Deborah Schroeder told me she met her second husband at a PWP dance. Did I know what that was?
I nodded. “Parents Without Partners.”
She went on to tell me about the first time she met Ronin, the charismatic President of the local PWP chapter. Her friend naturally thought they should meet. Their first dance was awkward and ended with Deborah twirling into someone else's arms. They clicked at their second dance a few months later, gliding on the dancefloor like Fred Astaire and Ginger Rogers. They've now been married for over three decades.
Watch: Celeste on the experience of writing biographies with Story Terrace
I loved hearing Deborah talk about PWP. I'd grown up going to various PWP events a kid in the 80s and 90s, whether picnics at Eisenhower Park or a long summer weekend camp on a lake in the Catskills. Like Deborah, my mom was a single parent. But I hadn't heard the name PWP mentioned in years, and in fact, never really talked to my mom about it other than laughing about that one year on the lake when a bunch of brace-faced misfits (myself included) did a rendition of The Who's Tommy.
"I always leave my Story Terrace interviews feeling lucky."
Talking with Deborah felt like talking with a friend. Even before I'd met Deborah, I'd felt like I'd known her. Out of the few bullets on information I received beforehand, the one that stuck out was “she likes to go out with her girlfriends.” She valued having a community of women. So did I.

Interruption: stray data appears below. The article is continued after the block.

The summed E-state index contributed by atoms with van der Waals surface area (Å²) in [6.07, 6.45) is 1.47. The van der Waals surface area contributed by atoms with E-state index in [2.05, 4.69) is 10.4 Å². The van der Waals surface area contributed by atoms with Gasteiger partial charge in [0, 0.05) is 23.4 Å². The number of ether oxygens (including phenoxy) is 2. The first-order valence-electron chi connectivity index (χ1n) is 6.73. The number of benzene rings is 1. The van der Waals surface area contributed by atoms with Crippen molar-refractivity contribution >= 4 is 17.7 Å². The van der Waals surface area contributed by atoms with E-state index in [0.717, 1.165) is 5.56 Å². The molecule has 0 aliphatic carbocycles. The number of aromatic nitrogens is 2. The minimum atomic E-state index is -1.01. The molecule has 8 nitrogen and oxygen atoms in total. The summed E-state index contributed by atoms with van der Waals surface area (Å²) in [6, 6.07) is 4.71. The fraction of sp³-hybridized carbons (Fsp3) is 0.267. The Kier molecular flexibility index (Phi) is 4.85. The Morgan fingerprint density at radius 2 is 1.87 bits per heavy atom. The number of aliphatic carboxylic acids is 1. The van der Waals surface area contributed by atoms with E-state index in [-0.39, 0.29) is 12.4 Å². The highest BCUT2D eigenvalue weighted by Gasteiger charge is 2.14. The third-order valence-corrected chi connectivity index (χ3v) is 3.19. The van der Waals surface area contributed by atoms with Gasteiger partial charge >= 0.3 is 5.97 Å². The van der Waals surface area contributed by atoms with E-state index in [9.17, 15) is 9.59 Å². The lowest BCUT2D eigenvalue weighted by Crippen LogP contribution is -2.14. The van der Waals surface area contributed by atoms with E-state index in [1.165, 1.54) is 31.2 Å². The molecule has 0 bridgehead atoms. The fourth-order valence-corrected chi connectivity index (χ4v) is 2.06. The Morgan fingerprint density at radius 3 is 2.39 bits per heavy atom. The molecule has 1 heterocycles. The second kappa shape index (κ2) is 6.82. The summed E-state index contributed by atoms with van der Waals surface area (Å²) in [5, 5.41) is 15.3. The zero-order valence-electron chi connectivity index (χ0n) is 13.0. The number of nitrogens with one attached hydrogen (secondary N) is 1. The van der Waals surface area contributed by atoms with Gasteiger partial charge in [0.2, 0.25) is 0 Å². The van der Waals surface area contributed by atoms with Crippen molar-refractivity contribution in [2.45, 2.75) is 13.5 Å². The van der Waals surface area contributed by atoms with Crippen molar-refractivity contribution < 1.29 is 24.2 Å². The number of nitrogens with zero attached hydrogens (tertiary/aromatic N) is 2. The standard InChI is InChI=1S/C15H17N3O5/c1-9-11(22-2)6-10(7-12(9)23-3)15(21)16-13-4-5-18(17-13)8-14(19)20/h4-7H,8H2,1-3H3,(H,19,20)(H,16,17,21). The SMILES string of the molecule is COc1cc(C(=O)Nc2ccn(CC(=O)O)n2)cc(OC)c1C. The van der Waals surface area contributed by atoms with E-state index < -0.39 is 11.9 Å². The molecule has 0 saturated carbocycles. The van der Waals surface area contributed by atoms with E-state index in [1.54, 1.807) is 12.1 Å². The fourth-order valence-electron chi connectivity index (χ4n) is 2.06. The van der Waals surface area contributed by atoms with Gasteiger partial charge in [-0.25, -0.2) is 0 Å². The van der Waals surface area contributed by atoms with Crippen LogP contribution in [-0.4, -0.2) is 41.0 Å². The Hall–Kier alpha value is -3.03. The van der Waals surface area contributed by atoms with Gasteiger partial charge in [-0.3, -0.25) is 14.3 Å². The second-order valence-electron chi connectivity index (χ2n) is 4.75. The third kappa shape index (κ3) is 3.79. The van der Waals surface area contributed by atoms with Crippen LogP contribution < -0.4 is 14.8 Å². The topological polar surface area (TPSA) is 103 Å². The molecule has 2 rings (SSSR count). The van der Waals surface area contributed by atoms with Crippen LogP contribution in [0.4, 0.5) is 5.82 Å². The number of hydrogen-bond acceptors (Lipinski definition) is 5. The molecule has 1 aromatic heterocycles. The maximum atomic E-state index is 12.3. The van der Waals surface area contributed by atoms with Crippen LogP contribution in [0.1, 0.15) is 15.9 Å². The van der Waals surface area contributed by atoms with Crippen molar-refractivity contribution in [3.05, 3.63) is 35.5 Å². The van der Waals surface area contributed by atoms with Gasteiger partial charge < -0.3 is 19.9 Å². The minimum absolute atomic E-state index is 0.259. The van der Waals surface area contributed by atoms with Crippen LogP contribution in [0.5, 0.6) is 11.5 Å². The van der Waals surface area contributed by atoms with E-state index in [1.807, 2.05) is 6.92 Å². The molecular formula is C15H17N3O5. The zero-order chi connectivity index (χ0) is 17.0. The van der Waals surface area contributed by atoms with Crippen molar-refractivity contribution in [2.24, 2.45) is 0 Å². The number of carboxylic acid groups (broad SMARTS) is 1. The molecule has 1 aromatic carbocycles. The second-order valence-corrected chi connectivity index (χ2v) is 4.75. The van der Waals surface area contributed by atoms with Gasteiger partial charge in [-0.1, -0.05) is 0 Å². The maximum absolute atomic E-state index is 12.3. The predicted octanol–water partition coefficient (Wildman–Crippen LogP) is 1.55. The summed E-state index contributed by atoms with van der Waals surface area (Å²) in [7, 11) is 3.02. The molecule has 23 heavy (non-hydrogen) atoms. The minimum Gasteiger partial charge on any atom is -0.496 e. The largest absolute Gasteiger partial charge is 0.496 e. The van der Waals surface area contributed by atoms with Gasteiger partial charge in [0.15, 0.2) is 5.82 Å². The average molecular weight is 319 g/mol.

At her kitchen table over the course of two days, I was privy to all sorts of interesting things about her rich and varied life. I learned more about Portland’s Rose Parade, an annual tradition in my adopted city, and how she was in the running for Rose City princess in high school. I got an intimate glimpse of what life was like as a single mom of three boys for many years, and admired her unwavering devotion to them. I heard about the women’s fashion shop she managed alongside her mother before taking over herself—and that Seattle has great fabric markets. We laughed easily together.
I always leave my Story Terrace interviews feeling lucky. In this case, I felt lucky to have another viewpoint of Portland history. As a mother myself, I also felt lucky to absorb her wisdom about love and motherhood—especially from a single mom perspective. “My boys were my life,” she told me. Whether making sure they got the best education or showing up for every sporting event, she did everything she could to ensure they thrived.
My mom, a single mother who worked as a bowling alley waitress, did the same.
It doesn't happen all the time, but every now and then I really click with my interviewees. Deborah and I really clicked. Just when I wished I’d had more time with her, she casually mentioned she'd like to have our family over for dinner as I was walking out the door. I wasn’t surprised. That was Deborah—warm, inviting, and ever so generous.
First, though, I had a call to make. “Mom, I realized I never asked you much about PWP, " I said when she picked up the phone. “Tell me more.”